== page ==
Cantilever scaffolding is similar to needle beam scaffolding in that needle beams are inserted into the structure itself and usually anchored to the floor inside the building. However, instead of running perpendicularly to the structure like in needle beam scaffolding, they run at an angle to support the standards that run vertically and parallel to the structure.

single point scaffolding

9. Single-point Adjustable Scaffolding

If you’ve seen a solo window washer cleaning a skyscraper, you’ve probably seen them in single-point adjustable scaffolding. This type of scaffolding is similar to multipoint adjustable scaffolding except it is suspended by one rope or wire instead of multiple.

This type of scaffolding is also referred to as boatswain scaffolding, in reference to the suspended chair a boatswain uses to inspect the side of the ship.

Supported Scaffolding

The second category of scaffolding is support scaffolding, which consists of platforms that are supported by standards anchored to the ground in some way. In other words, they are built up from the ground.

Supported scaffolding is sturdy, and some types have no limit to the number of layers you can create. However, they can be challenging to use in instances where the ground is uneven or if the footprint at the base is limited due to a roadway.

10. Frame Scaffolding

Frame scaffolding, also known as fabricated scaffolding, is the most common type of supported scaffolding because it is economical, easy to set up and tear down, and the most versatile.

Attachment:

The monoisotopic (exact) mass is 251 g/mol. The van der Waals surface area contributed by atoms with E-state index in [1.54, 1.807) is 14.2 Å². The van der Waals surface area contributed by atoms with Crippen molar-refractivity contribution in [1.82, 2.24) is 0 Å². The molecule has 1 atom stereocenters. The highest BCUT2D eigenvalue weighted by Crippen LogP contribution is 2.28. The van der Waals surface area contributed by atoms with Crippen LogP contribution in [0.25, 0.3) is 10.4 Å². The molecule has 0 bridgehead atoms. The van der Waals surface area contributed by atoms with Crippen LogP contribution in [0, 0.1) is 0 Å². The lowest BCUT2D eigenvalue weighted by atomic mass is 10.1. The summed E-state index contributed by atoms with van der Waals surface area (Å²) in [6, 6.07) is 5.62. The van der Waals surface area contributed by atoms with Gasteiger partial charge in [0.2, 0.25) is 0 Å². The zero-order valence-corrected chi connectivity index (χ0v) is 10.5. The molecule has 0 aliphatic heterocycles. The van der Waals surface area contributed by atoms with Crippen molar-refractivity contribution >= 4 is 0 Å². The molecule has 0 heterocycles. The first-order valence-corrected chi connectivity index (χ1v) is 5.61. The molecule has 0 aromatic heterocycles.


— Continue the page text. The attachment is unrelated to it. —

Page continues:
In this scaffolding type, modular pieces are used to build the scaffolding from the ground up. It is generally built to one or two tiers, but it can be tricky since the base must be perfectly level.

Residential contractors and painters favor frame scaffolding.

11. Ladder Jack Scaffolding

One of the simplest types of scaffolding available, a ladder jack scaffold uses two or more leaning ladders, which are placed against a structure at an angle. Brackets are attached to the ladder to reach perpendicularly to the structure. A platform (or sometimes just another ladder) rests on top of the brackets parallel to the structure.

Only light loads should be carried on ladder jack scaffolding.

12. Mast Climber Scaffolding

If you have a heavy load, a mast climber scaffold is best. A vertical structure that looks like a ship’s mast is anchored to the ground and a large power-operated platform moves up and down the mast. For larger platforms, two masts may be used.

mobile scaffolding

13. Mobile (Manual or Propelled) Scaffolding